Healing collective trauma through the arts

edited.JessicaAsch_RebeccaKanaskie2By Lori Wysong

News Editor

When Associate Professor and Chair of Sociology Erin Anderson heard an NPR report about an art therapy program for the victims of the Parkland, Fla. school shooting, she stayed in her parked car to listen to the entire story.

“The sociologist in me kept going back and thinking this over,” she said. 

In September, Anderson reached out to the developer of this program, Drama Therapist Jessica Asch, who recently visited Washington College with an art therapy workshop and talk entitled “Healing Collective Trauma Through Creative Arts Therapy.”

Sophomore Sarah Bowden attended the talk and said, “It was cool to learn about a new method of therapy.  As an artist, it resonated with me.”

After being diagnosed with learning disabilities as a child, Asch found a means of self-expression through the performing arts and was excited to tell her acting teacher how therapeutic it felt for her. 

Asch remembered being told that “Acting is not therapy that this is not therapeutic and if I was interested in seeing a therapist, I should tell my mom or my dad and they could get me a ‘talk therapist.’”

“I remember at 12 thinking to myself, ‘You’re wrong,’” Asch said.

Today, Asch works specifically in collective trauma therapy, with groups of people who experienced the same traumatic event.  She specifically discussed her work with adolescents in juvenile detention centers, Holocaust survivors, and students in Parkland, Florida. 

“Because trauma disconnects people emotionally, mentally, physically, socially, and politically, one of the keys to combat this is to bring people back together so that they can be seen, they can be heard, they can be acknowledged and witnessed,” Asch said. 

According to Asch, one of the best ways to connect people is through the arts. While Asch specializes in Drama therapy, other forms of art therapy incorporate dance, music, or visual arts. 

“The Animation Project,” the first program she discussed, brings in professional animators to work with incarcerated youths. After learning animation skills and formulating a script, the participants create their own short video.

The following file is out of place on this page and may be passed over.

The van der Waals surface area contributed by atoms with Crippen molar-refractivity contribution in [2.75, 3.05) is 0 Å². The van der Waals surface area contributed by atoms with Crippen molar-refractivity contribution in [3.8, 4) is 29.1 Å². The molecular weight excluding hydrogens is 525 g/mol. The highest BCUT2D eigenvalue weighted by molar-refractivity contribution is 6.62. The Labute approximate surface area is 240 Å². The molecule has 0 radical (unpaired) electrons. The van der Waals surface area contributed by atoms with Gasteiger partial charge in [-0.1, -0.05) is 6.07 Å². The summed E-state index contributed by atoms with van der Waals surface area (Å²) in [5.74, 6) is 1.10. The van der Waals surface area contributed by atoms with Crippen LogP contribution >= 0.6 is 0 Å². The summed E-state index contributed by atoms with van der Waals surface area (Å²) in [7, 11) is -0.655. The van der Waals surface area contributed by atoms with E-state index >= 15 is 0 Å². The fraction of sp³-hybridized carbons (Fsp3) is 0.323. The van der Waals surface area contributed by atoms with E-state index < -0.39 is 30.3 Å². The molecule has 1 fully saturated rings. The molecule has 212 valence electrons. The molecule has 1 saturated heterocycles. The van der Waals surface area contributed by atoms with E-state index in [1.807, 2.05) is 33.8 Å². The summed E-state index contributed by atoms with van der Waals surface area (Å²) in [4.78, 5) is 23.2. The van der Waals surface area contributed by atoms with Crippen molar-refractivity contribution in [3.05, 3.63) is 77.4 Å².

“We use animation to help them tell their story,” Asch said. 

She told the story of one participant who went on to study animation after his release and came back to the program as a professional animator. 

“Witness Theatre,” another program for Holocaust survivors, partners the survivors with members of the younger generation.  After months of preparation, Asch writes a script about their lives and produces a play. 

“The adolescents play the young version of the survivors, and the survivors are onstage narrating their story,” Asch said. 

According to Asch, sharing the stories and participating in the theatre program with younger people occasionally brings out strong emotions for the survivors, but the group is ultimately stronger for sharing these experiences. 

“This is what happens in drama therapy. One moment you’re rehearsing, one moment you’re processing,” she said. 

When Asch was asked to develop a program for the students in Parkland, she had  already seen the extensive media coverage of the school shooting and protests surrounding it. 

“Everybody was saying to these kids, ‘Oh, you’re so strong,’” she said, “And they didn’t feel strong.” 

“They wanted to be messy and no one was giving them the opportunity to do that,” Asch said.

Asch hired several local art therapists to provide for the different needs of the students and would not allow a documentary to be made of the program because of her desire for the students to heal. 

“When it was finished, we had multiple victims’ families come and say to us that out of any mental health program offered, that this program was the most impactful and the most effective,” she said. 

Because the program received such positive feedback, Asch said she would go back to Parkland if asked.

Commenting on the positive influence art therapy can have even on those who experience the most horrific collective trauma, Anderson said, “Communities have been targeted. Communities can experience loss. Communities can benefit from working through this together.”

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